SCBA fit testing – Ensuring firefighters’ safety equipment is actually safe

By David Meronk, BWC Industrial Safety Consultant Specialist

Firefighting techniques and equipment used to fight fires have evolved over the years, along with the equipment that protects firefighters from harm.

The self-contained breathing apparatus (SCBA) plays a big role in protecting the health of firefighters. Knowing is understanding and fire departments are slowly beginning to grasp the real difference safety gear – and its proper use – can make in protecting firefighters from cancer and other ailments.

This increased awareness comes as Ohio now allows presumptive cancer workers’ compensation claims for those who have or may become ill due to specific forms of cancer while performing official duties as a firefighter.

As a safety consultant for BWC’s Division of Safety & Hygiene, I routinely visit fire stations to review and make recommendations on improving safety to protect our first responders. I often advise on use and care of SCBAs, air cascade air fill stations and firefighting turnout gear.

While fire departments do often lack the funding needed to replace the safety equipment, what surprises me most as I travel and meet with fire chiefs is not lack of proper equipment but improper use of that equipment and a lack of well-written safety programs.

Reviewing and updating policies can help reduce exposure to injury and illness, while promoting good safety practices. I find many chiefs are shocked when they discover their current polices are non-compliant to National Fire Protection Association and Occupational Safety and Health Administration standards.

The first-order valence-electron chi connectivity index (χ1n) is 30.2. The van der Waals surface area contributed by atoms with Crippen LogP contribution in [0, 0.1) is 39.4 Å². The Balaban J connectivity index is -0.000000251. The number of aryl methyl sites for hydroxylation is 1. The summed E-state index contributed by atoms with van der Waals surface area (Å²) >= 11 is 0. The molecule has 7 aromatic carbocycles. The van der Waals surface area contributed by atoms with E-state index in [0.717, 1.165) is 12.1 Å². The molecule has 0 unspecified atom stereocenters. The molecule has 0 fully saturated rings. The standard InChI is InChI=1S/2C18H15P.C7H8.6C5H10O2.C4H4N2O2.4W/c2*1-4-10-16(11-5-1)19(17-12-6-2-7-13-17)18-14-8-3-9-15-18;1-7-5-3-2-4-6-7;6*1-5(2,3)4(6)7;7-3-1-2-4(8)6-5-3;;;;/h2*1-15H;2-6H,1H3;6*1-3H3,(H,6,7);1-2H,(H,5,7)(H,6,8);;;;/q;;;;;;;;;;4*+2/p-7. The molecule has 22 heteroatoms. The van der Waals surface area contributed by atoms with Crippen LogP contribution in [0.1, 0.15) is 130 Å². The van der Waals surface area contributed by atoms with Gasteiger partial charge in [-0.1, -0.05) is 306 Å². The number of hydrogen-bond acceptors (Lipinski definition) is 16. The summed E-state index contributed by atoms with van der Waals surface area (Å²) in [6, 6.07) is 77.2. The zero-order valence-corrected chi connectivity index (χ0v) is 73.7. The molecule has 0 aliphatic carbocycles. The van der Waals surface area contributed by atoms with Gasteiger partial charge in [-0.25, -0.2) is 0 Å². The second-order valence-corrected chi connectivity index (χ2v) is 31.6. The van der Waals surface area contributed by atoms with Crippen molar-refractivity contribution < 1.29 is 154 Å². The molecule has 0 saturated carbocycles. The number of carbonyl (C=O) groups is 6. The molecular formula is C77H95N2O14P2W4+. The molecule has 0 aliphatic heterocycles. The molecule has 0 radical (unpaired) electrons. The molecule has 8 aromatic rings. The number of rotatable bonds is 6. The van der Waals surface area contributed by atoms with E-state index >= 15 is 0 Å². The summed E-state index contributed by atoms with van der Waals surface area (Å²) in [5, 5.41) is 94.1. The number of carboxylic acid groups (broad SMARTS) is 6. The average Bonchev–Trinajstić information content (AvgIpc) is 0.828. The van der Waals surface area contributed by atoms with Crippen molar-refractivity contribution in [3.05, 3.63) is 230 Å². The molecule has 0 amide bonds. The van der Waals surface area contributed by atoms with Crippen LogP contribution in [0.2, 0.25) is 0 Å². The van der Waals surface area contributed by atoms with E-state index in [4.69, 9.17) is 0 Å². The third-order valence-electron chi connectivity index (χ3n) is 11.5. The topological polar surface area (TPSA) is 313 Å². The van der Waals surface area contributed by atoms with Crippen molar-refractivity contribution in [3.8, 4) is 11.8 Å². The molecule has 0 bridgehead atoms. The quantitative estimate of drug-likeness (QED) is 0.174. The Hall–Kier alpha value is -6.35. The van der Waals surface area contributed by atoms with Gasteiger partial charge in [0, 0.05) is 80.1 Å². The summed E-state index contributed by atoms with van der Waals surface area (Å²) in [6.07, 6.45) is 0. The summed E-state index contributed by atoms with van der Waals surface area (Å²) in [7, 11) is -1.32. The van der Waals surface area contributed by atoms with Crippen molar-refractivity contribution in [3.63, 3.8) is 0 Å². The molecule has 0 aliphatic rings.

I remind chiefs that “accidents do not discriminate” and encourage them to embrace the opportunity to make changes that can prevent injuries. A professional saying in the Fire Emergency Services is, “If you didn’t write it down, you didn’t do it.”

Especially alarming to me is inadequate or completely nonexistent SCBA “fit testing.”

The respiratory protection program requires fit testing, and SCBA facepiece fit testing is necessary to ensure masks have an adequate mask seal and an acceptable fit factor. Fit tests evaluate the interaction between the firefighter’s face and the SCBA facepiece to ensure a correct and proper fit.

Per OSHA standards, employers must obtain a written recommendation from a designated physician or other licensed health care professional (PLHCP) regarding each employee’s ability to use a respirator before fit testing. The written release(s) must apply to every type of respirator an employee will use.